BEIJING (Reuters) - China’s Shaolin Temple, the cradle of Chinese kung fu, is demanding an apology from an Internet user who said its monks had once been beaten in unarmed combat by a Japanese ninja, Chinese media reported on Friday.
Shaolin Temple, in the northern province of Henan, became famous in the West as the training ground for Kwai Chang “Grasshopper” Caine in the 1970s “Kung Fu” TV series.
Ninjas -- professional assassins trained in martial arts -- date back to mediaeval Japan.
“The so-called defeat is purely fabricated, and we demand the Internet user to apologize to the whole nation for the wrongs he or she did,” the Beijing News said, citing a notice announced by a lawyer for the Shaolin monks.
Relations between Chinese and Japanese are sensitive at the best of times, with emotions still running high over Japan’s invasion and occupation of parts of China in the first half of the 20th Century.
The Internet user, calling themselves “Five Minutes Every Day”, said on an online forum last week that a Japanese ninja came to Shaolin, asked for a fight and many monks failed to beat him, the newspaper said.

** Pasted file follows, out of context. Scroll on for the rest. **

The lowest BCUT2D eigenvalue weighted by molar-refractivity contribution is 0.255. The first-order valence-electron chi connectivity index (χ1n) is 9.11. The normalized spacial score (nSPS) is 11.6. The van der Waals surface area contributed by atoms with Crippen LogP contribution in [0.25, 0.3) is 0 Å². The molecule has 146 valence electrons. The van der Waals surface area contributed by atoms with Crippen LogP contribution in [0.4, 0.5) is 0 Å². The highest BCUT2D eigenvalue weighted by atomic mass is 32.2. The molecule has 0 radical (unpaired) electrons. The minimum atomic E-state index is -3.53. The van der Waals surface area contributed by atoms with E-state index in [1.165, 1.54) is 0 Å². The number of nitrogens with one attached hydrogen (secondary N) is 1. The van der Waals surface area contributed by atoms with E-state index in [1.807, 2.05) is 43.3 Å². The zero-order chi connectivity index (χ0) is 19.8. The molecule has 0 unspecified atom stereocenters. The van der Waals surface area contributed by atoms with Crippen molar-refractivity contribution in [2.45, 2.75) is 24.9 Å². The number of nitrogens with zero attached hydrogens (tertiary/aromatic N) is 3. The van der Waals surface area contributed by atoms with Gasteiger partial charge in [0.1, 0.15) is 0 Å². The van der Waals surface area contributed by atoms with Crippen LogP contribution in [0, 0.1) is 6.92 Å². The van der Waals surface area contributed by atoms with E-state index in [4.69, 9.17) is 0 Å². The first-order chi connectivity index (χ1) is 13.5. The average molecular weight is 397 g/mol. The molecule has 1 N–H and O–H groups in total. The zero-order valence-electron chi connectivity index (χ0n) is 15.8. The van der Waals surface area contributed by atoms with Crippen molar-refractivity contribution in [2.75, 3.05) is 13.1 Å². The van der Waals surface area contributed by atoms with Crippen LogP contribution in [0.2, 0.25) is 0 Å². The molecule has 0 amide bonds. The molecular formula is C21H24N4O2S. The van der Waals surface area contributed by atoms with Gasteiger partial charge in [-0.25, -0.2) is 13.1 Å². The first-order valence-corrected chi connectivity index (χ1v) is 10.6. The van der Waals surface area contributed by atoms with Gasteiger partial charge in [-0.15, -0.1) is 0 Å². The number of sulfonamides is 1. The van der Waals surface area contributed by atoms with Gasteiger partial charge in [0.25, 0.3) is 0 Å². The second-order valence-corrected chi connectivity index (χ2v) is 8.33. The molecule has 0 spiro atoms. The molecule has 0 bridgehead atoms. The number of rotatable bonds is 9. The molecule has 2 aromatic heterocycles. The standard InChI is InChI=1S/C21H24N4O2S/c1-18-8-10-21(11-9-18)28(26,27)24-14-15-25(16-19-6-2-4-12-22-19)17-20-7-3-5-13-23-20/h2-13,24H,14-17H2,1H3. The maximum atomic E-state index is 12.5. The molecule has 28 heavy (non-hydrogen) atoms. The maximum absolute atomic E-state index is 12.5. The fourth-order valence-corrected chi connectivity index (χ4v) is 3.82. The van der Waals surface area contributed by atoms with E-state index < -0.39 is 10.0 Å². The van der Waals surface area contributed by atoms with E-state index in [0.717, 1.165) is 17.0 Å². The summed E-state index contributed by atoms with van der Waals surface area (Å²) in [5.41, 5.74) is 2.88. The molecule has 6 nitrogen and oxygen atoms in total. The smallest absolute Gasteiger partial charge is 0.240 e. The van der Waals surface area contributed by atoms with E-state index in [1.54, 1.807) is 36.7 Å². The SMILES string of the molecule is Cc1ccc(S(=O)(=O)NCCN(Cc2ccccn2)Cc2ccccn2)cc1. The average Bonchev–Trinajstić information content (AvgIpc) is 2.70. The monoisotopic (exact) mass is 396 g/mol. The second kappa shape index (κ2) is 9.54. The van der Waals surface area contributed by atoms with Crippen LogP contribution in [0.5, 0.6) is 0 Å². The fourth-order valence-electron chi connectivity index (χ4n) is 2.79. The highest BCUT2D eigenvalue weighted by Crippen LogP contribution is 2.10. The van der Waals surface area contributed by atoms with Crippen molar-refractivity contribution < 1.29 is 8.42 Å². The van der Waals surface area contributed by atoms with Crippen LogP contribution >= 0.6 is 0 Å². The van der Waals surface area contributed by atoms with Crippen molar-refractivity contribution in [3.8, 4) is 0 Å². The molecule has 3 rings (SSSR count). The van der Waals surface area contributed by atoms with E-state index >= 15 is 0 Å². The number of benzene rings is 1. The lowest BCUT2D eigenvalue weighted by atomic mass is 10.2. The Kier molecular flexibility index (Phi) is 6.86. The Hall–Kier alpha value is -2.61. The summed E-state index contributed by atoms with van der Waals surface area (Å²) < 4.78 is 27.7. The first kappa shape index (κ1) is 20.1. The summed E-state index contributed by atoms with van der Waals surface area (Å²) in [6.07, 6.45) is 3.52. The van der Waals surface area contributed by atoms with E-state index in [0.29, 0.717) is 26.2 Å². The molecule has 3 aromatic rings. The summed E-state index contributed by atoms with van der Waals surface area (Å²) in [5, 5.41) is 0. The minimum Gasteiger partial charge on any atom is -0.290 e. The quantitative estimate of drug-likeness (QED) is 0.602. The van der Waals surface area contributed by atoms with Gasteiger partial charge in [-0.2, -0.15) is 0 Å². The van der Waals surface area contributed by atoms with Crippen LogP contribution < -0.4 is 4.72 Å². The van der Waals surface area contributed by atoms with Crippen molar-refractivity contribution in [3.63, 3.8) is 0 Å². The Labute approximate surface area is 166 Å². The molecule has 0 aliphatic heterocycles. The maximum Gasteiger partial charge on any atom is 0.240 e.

“The facts that the monks could not defeat a Japanese ninja showed that they were named as kung fu masters in vain,” the Internet user was quoted as saying in the post.
The Shaolin temple “strongly condemned the horrible deeds” of the user, the newspaper said.
“It is not only extremely irresponsible behavior with respect to the Shaolin temple and its monks, but also to the whole martial art and Chinese nation,” it quoted the monks as saying.
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